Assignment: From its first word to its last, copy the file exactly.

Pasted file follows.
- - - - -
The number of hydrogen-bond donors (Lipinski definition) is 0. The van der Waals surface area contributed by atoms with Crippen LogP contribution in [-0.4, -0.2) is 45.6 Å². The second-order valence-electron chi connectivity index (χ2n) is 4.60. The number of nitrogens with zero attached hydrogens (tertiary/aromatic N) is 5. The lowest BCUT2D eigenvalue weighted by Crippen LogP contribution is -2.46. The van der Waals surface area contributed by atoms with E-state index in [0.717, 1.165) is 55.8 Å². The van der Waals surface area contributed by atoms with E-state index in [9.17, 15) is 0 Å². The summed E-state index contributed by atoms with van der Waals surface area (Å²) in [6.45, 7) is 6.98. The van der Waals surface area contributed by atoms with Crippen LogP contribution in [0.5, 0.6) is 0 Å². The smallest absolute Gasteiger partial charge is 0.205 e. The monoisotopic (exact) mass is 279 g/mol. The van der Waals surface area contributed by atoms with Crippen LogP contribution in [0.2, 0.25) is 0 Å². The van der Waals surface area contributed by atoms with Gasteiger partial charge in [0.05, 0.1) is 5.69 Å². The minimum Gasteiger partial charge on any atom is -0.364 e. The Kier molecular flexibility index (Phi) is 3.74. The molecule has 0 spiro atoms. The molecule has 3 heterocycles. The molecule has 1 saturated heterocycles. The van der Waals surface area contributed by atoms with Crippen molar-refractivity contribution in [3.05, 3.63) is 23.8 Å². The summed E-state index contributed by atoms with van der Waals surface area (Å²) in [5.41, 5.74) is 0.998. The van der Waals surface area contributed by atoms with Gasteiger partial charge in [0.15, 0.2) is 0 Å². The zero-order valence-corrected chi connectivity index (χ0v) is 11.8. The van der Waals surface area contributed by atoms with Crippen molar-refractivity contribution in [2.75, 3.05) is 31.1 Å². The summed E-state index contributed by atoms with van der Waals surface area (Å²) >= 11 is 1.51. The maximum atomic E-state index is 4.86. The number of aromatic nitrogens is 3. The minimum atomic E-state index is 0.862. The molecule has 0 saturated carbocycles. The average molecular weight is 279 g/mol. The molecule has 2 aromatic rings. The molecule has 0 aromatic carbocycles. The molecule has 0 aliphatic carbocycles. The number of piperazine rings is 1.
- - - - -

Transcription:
The number of hydrogen-bond donors (Lipinski definition) is 0. The van der Waals surface area contributed by atoms with Crippen LogP contribution in [-0.4, -0.2) is 45.6 Å². The second-order valence-electron chi connectivity index (χ2n) is 4.60. The number of nitrogens with zero attached hydrogens (tertiary/aromatic N) is 5. The lowest BCUT2D eigenvalue weighted by Crippen LogP contribution is -2.46. The van der Waals surface area contributed by atoms with E-state index in [0.717, 1.165) is 55.8 Å². The van der Waals surface area contributed by atoms with E-state index in [9.17, 15) is 0 Å². The summed E-state index contributed by atoms with van der Waals surface area (Å²) in [6.45, 7) is 6.98. The van der Waals surface area contributed by atoms with Crippen LogP contribution in [0.5, 0.6) is 0 Å². The smallest absolute Gasteiger partial charge is 0.205 e. The monoisotopic (exact) mass is 279 g/mol. The van der Waals surface area contributed by atoms with Crippen LogP contribution in [0.2, 0.25) is 0 Å². The van der Waals surface area contributed by atoms with Gasteiger partial charge in [0.05, 0.1) is 5.69 Å². The minimum Gasteiger partial charge on any atom is -0.364 e. The Kier molecular flexibility index (Phi) is 3.74. The molecule has 0 spiro atoms. The molecule has 3 heterocycles. The molecule has 1 saturated heterocycles. The van der Waals surface area contributed by atoms with Crippen molar-refractivity contribution in [3.05, 3.63) is 23.8 Å². The summed E-state index contributed by atoms with van der Waals surface area (Å²) in [5.41, 5.74) is 0.998. The van der Waals surface area contributed by atoms with Gasteiger partial charge in [0.15, 0.2) is 0 Å². The zero-order valence-corrected chi connectivity index (χ0v) is 11.8. The van der Waals surface area contributed by atoms with Crippen molar-refractivity contribution in [2.75, 3.05) is 31.1 Å². The summed E-state index contributed by atoms with van der Waals surface area (Å²) >= 11 is 1.51. The maximum atomic E-state index is 4.86. The number of aromatic nitrogens is 3. The minimum atomic E-state index is 0.862. The molecule has 0 saturated carbocycles. The average molecular weight is 279 g/mol. The molecule has 2 aromatic rings. The molecule has 0 aromatic carbocycles. The molecule has 0 aliphatic carbocycles. The number of piperazine rings is 1.